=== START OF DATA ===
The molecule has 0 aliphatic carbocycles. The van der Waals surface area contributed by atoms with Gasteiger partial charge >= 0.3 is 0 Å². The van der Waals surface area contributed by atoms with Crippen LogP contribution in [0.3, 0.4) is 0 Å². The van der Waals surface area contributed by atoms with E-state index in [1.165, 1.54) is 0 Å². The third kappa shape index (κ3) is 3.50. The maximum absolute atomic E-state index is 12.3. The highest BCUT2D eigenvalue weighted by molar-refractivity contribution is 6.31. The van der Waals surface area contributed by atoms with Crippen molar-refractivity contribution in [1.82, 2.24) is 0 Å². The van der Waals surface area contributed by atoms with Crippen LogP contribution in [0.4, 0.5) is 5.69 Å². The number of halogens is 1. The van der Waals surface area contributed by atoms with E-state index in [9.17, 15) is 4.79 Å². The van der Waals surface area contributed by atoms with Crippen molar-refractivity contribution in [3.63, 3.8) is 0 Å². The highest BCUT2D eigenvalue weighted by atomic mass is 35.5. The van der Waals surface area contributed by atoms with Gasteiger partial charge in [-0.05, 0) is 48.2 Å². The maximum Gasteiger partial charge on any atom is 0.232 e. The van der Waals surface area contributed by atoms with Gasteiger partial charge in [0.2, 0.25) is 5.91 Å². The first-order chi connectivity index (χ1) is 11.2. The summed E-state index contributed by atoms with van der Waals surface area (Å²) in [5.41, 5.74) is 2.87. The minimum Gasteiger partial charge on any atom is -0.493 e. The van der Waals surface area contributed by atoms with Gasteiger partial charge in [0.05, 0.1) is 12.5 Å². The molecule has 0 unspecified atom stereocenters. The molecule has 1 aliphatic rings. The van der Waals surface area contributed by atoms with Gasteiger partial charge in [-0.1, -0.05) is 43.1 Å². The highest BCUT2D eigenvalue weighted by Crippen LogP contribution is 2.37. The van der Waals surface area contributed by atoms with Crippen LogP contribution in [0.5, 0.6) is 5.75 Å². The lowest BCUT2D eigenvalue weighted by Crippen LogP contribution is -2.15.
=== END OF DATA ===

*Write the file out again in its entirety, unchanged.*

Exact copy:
The molecule has 0 aliphatic carbocycles. The van der Waals surface area contributed by atoms with Gasteiger partial charge >= 0.3 is 0 Å². The van der Waals surface area contributed by atoms with Crippen LogP contribution in [0.3, 0.4) is 0 Å². The van der Waals surface area contributed by atoms with E-state index in [1.165, 1.54) is 0 Å². The third kappa shape index (κ3) is 3.50. The maximum absolute atomic E-state index is 12.3. The highest BCUT2D eigenvalue weighted by molar-refractivity contribution is 6.31. The van der Waals surface area contributed by atoms with Crippen molar-refractivity contribution in [1.82, 2.24) is 0 Å². The van der Waals surface area contributed by atoms with Crippen LogP contribution in [0.4, 0.5) is 5.69 Å². The number of halogens is 1. The van der Waals surface area contributed by atoms with E-state index in [9.17, 15) is 4.79 Å². The van der Waals surface area contributed by atoms with Crippen molar-refractivity contribution in [3.63, 3.8) is 0 Å². The highest BCUT2D eigenvalue weighted by atomic mass is 35.5. The van der Waals surface area contributed by atoms with Gasteiger partial charge in [-0.05, 0) is 48.2 Å². The maximum Gasteiger partial charge on any atom is 0.232 e. The van der Waals surface area contributed by atoms with Gasteiger partial charge in [0.2, 0.25) is 5.91 Å². The first-order chi connectivity index (χ1) is 11.2. The summed E-state index contributed by atoms with van der Waals surface area (Å²) in [5.41, 5.74) is 2.87. The minimum Gasteiger partial charge on any atom is -0.493 e. The van der Waals surface area contributed by atoms with Gasteiger partial charge in [0.05, 0.1) is 12.5 Å². The molecule has 0 unspecified atom stereocenters. The molecule has 1 aliphatic rings. The van der Waals surface area contributed by atoms with Gasteiger partial charge in [-0.1, -0.05) is 43.1 Å². The highest BCUT2D eigenvalue weighted by Crippen LogP contribution is 2.37. The van der Waals surface area contributed by atoms with Crippen LogP contribution in [0.5, 0.6) is 5.75 Å². The lowest BCUT2D eigenvalue weighted by Crippen LogP contribution is -2.15.